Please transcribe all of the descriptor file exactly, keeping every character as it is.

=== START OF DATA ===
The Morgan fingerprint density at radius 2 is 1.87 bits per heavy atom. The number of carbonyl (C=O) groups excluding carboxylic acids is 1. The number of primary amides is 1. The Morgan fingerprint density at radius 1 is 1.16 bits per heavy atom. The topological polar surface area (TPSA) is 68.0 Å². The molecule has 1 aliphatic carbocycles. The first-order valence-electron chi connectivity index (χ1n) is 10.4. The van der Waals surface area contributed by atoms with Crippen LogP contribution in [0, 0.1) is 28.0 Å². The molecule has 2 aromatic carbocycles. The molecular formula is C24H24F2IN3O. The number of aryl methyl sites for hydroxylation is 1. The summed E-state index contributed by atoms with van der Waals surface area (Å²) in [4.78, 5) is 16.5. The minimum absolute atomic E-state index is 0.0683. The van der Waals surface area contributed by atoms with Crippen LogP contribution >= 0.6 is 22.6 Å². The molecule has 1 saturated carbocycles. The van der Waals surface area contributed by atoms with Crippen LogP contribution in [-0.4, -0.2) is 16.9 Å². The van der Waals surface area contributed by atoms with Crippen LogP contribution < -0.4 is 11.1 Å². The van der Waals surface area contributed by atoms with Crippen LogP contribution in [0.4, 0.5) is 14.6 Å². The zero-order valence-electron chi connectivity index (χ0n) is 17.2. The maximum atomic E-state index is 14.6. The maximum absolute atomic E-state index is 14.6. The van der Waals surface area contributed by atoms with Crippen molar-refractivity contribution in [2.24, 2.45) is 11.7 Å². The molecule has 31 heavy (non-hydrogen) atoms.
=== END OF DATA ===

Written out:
The Morgan fingerprint density at radius 2 is 1.87 bits per heavy atom. The number of carbonyl (C=O) groups excluding carboxylic acids is 1. The number of primary amides is 1. The Morgan fingerprint density at radius 1 is 1.16 bits per heavy atom. The topological polar surface area (TPSA) is 68.0 Å². The molecule has 1 aliphatic carbocycles. The first-order valence-electron chi connectivity index (χ1n) is 10.4. The van der Waals surface area contributed by atoms with Crippen LogP contribution in [0, 0.1) is 28.0 Å². The molecule has 2 aromatic carbocycles. The molecular formula is C24H24F2IN3O. The number of aryl methyl sites for hydroxylation is 1. The summed E-state index contributed by atoms with van der Waals surface area (Å²) in [4.78, 5) is 16.5. The minimum absolute atomic E-state index is 0.0683. The van der Waals surface area contributed by atoms with Crippen LogP contribution >= 0.6 is 22.6 Å². The molecule has 1 saturated carbocycles. The van der Waals surface area contributed by atoms with Crippen LogP contribution in [-0.4, -0.2) is 16.9 Å². The van der Waals surface area contributed by atoms with Crippen LogP contribution < -0.4 is 11.1 Å². The van der Waals surface area contributed by atoms with Crippen LogP contribution in [0.4, 0.5) is 14.6 Å². The zero-order valence-electron chi connectivity index (χ0n) is 17.2. The maximum atomic E-state index is 14.6. The maximum absolute atomic E-state index is 14.6. The van der Waals surface area contributed by atoms with Crippen molar-refractivity contribution in [2.24, 2.45) is 11.7 Å². The molecule has 31 heavy (non-hydrogen) atoms.